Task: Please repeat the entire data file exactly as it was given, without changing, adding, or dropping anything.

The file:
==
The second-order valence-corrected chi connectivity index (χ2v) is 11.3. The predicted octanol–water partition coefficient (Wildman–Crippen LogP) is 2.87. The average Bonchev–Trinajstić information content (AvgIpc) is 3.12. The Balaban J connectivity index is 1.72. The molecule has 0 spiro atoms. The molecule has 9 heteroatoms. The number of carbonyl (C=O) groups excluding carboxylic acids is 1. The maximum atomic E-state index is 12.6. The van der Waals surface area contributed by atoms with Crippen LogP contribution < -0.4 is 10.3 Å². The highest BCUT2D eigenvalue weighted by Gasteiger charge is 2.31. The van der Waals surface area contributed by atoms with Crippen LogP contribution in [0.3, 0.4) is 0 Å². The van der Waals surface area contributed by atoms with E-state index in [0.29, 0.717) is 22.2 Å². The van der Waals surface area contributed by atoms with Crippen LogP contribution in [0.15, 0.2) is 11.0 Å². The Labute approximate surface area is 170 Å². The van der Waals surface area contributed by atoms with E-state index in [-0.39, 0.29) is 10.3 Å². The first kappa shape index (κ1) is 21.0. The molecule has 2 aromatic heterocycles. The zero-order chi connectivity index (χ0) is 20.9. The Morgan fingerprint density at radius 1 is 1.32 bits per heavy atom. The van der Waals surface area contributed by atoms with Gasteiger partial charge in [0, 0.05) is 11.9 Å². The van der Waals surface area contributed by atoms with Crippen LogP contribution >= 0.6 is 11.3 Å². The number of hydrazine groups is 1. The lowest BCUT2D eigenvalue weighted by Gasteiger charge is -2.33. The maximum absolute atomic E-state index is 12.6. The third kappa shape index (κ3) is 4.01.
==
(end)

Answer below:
The second-order valence-corrected chi connectivity index (χ2v) is 11.3. The predicted octanol–water partition coefficient (Wildman–Crippen LogP) is 2.87. The average Bonchev–Trinajstić information content (AvgIpc) is 3.12. The Balaban J connectivity index is 1.72. The molecule has 0 spiro atoms. The molecule has 9 heteroatoms. The number of carbonyl (C=O) groups excluding carboxylic acids is 1. The maximum atomic E-state index is 12.6. The van der Waals surface area contributed by atoms with Crippen LogP contribution < -0.4 is 10.3 Å². The highest BCUT2D eigenvalue weighted by Gasteiger charge is 2.31. The van der Waals surface area contributed by atoms with Crippen LogP contribution in [0.3, 0.4) is 0 Å². The van der Waals surface area contributed by atoms with E-state index in [0.29, 0.717) is 22.2 Å². The van der Waals surface area contributed by atoms with Crippen LogP contribution in [0.15, 0.2) is 11.0 Å². The Labute approximate surface area is 170 Å². The van der Waals surface area contributed by atoms with E-state index in [-0.39, 0.29) is 10.3 Å². The first kappa shape index (κ1) is 21.0. The molecule has 2 aromatic heterocycles. The zero-order chi connectivity index (χ0) is 20.9. The Morgan fingerprint density at radius 1 is 1.32 bits per heavy atom. The van der Waals surface area contributed by atoms with Gasteiger partial charge in [0, 0.05) is 11.9 Å². The van der Waals surface area contributed by atoms with Crippen LogP contribution >= 0.6 is 11.3 Å². The number of hydrazine groups is 1. The lowest BCUT2D eigenvalue weighted by Gasteiger charge is -2.33. The maximum absolute atomic E-state index is 12.6. The third kappa shape index (κ3) is 4.01.